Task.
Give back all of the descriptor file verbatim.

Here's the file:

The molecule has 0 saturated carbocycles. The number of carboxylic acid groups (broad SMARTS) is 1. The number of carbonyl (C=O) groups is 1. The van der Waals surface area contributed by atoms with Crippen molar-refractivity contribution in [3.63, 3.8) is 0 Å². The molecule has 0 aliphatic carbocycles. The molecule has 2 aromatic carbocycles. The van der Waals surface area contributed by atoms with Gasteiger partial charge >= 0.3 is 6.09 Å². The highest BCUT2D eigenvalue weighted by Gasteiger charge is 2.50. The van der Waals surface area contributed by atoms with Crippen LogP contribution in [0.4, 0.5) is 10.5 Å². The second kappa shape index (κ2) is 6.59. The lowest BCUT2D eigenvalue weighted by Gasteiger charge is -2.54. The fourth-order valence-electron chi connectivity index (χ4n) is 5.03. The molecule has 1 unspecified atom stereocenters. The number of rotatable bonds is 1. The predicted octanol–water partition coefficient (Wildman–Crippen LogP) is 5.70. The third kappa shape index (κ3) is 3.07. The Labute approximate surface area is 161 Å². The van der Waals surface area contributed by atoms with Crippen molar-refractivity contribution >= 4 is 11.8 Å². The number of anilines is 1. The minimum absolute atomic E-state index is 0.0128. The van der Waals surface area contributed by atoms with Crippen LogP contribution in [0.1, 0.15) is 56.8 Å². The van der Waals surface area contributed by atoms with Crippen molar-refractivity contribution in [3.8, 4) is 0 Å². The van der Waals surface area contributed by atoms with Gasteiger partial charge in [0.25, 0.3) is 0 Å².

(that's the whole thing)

The molecule has 0 saturated carbocycles. The number of carboxylic acid groups (broad SMARTS) is 1. The number of carbonyl (C=O) groups is 1. The van der Waals surface area contributed by atoms with Crippen molar-refractivity contribution in [3.63, 3.8) is 0 Å². The molecule has 0 aliphatic carbocycles. The molecule has 2 aromatic carbocycles. The van der Waals surface area contributed by atoms with Gasteiger partial charge >= 0.3 is 6.09 Å². The highest BCUT2D eigenvalue weighted by Gasteiger charge is 2.50. The van der Waals surface area contributed by atoms with Crippen LogP contribution in [0.4, 0.5) is 10.5 Å². The second kappa shape index (κ2) is 6.59. The lowest BCUT2D eigenvalue weighted by Gasteiger charge is -2.54. The fourth-order valence-electron chi connectivity index (χ4n) is 5.03. The molecule has 1 unspecified atom stereocenters. The number of rotatable bonds is 1. The predicted octanol–water partition coefficient (Wildman–Crippen LogP) is 5.70. The third kappa shape index (κ3) is 3.07. The Labute approximate surface area is 161 Å². The van der Waals surface area contributed by atoms with Crippen molar-refractivity contribution >= 4 is 11.8 Å². The number of anilines is 1. The minimum absolute atomic E-state index is 0.0128. The van der Waals surface area contributed by atoms with Crippen LogP contribution in [0.1, 0.15) is 56.8 Å². The van der Waals surface area contributed by atoms with Crippen molar-refractivity contribution in [3.8, 4) is 0 Å². The van der Waals surface area contributed by atoms with Gasteiger partial charge in [0.25, 0.3) is 0 Å².